Without a doubt, the biggest influence on The Flash film is the 2011 DC Comics event series Flashpoint. In that storyline, written by Geoff Johns and illustrated by Andy Kubert, the recently returned from the dead Barry Allen uses his super speed to go back in time, in order to undo the murder of his mother when he was a child. When he returns to the present, this act of changing the past alters everything in his timeline. His Batman is different, his Wonder Woman’s and Aquaman’s kingdoms are at war, and so much more. And it’s almost all for the worse. Barry realized he must allow his past to unfold as it did to restore the present he knew. If you’ve seen The Flash, then much of that synopsis sounds very familiar.
This event comic ultimately led to a new prime DC universe, known as “The New 52.” Flashpoint was a seminal story, one that really changed everything. Both the current film The Flash and the CW television series of the same name did their own versions of Flashpoint. But Andy Muschietti’s The Flash also carries a big influence from a previous mega DC event comic, Crisis on Infinite Earths, by Marv Wolfman and George Perez. In fact, outside of the “going back in time to save mom” plot, the sci-fi plot mechanics of The Flash more closely resemble those in Crisis on Infinite Earths.
Flashpoint: Barry Allen’s Time Travel Tragedy
In Flashpoint, Barry Allen changes races backward in time into his past, resulting in a new future. Or for him, a new present. In this reality, things were far darker. For starters, they shot Bruce Wayne in the alley instead of his parents, thereby making his father Thomas Wayne into Batman, and his mother Martha into the Joker. Superman never arrived in the Kansas cornfield, and instead was captured by Soviet Agents. But in both The Flash film and Crisis on Infinite Earths, something different occurs thanks to Barry’s interference. Barry’s meddling in the past collapses several distinct timelines into one, changing history from even before the event of his mother’s murder.
The Flash and Crisis on Infinite Earths, Two DC Sagas of Colliding Timelines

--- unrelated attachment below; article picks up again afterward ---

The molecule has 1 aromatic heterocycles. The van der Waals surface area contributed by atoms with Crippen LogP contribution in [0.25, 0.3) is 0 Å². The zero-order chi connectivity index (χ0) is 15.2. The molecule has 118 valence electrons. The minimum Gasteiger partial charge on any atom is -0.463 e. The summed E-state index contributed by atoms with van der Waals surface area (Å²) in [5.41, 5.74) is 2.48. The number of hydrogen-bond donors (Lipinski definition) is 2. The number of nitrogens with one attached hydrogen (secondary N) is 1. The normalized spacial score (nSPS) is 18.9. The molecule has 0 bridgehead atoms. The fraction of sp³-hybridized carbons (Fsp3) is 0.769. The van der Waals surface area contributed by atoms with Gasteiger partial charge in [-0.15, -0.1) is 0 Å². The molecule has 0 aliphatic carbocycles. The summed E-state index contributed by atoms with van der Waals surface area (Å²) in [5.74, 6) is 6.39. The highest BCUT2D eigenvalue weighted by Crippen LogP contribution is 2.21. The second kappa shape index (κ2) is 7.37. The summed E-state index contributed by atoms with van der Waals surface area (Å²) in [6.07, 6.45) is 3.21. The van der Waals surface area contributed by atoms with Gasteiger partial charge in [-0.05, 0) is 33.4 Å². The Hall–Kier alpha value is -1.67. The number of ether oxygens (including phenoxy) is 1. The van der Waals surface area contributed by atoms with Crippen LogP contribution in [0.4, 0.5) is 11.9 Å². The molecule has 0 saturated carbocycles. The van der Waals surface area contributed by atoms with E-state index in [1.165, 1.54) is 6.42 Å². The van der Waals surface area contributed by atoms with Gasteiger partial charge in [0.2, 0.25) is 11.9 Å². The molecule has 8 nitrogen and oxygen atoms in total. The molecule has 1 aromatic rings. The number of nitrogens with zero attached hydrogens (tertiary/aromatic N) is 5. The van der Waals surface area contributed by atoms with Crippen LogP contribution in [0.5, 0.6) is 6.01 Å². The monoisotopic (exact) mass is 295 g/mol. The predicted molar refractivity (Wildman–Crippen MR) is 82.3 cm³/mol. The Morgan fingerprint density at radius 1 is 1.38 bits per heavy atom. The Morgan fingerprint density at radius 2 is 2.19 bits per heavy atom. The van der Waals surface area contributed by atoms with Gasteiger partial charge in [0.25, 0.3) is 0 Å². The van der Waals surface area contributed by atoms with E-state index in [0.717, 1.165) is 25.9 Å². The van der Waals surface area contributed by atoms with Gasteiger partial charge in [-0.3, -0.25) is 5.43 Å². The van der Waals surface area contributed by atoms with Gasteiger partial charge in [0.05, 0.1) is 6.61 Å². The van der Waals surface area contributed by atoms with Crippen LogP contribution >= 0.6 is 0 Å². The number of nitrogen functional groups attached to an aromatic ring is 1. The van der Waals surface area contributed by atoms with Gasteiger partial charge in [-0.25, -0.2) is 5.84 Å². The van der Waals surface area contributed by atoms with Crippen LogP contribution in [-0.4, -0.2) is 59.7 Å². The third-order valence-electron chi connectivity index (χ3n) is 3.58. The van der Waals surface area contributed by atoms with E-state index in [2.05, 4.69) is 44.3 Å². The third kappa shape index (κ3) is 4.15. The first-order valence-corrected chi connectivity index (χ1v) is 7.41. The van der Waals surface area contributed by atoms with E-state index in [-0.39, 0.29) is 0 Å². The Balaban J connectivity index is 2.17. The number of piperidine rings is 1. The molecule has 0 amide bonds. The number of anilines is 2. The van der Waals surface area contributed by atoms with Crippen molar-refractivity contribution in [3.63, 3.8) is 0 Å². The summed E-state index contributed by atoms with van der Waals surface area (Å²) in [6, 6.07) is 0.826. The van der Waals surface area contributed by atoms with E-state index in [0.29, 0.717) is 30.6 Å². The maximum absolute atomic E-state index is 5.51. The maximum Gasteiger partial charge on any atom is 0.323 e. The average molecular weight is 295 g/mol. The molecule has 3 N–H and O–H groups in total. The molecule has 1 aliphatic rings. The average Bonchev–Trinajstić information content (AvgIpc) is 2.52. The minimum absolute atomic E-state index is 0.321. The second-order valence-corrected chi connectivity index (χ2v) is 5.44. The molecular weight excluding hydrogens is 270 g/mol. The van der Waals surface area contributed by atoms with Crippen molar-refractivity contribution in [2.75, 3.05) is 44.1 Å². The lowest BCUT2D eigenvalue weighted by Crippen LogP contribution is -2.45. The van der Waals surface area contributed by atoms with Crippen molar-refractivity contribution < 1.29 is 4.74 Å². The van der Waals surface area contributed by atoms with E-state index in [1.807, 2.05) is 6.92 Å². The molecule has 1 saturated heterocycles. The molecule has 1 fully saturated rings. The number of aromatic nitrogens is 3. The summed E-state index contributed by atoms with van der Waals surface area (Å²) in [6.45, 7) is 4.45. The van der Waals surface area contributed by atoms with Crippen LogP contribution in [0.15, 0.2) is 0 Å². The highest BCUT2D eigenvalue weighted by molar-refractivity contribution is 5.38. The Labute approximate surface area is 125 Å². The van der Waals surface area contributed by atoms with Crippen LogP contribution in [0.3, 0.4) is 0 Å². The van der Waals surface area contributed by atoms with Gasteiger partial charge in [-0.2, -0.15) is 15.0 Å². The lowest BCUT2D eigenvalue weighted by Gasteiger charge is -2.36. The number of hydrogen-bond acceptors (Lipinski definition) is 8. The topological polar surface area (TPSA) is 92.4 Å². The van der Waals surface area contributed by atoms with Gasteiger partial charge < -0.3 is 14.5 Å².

In Crisis on Infinite Earths, distinctly different Earths suddenly merged. The Justice Society of America from World War II once lived on its own distinct parallel dimension, Earth-Two. Meanwhile, the modern-day Justice League lived on Earth-One. With Crisis, these worlds and their histories merged. The JSA was still a part of history, but its Superman was erased from the timeline, and replaced with another. No one but a handful of heroes knew that this shared history was something created as a result of the Crisis. The Flash borrows from this story, with Barry’s universe now having a totally different Batman (Michael Keaton), replacing the one played by Ben Affleck. This was far more of a Crisis reference than a reference to Flashpoint.
When Worlds Collide
Of course, the biggest Crisis influence came towards the climax of the film. When the two Flashes are moving through time, we see multiple realities crashing into each other around them. We see the heroes of these realities on various time globes, for lack of a better word. All of which just brings to mind George Perez’s classic cover of Crisis in Infinite Earths #5. Only in this instance, the worlds we see feature the heroic figures not from comics, but from DC’s multimedia past—George Reeves as Superman, Adam West as Batman, and Christopher Reeve and Helen Slater as Superman and Supergirl, respectively. And the biggest fun surprise, we saw Nicolas Cage as the Man of Steel from Superman Lives, Tim Burton’s unmade ‘90s film.
The final main plot beats of both the Flashpoint and Crisis on Infinite Earths comics are largely the same however. And they seem to also be the same in The Flash. A new DCU universe with a new history emerged from all three stories. One that kept some elements from a previous continuity, while overwriting others. It remains to be seen just what James Gunn’s new DCU keeps from the old continuity. But at least some things will remain. Aside from a new Superman and Batman, we don’t really know much else at the current time. Will Gal Gadot’s Wonder Woman stay? How changed is Jason Momoa’s Aquaman? We have a lot of questions still. But without a doubt, The Flash owes a great deal to Marv Wolfman’s and George Perez’s game-changing classic.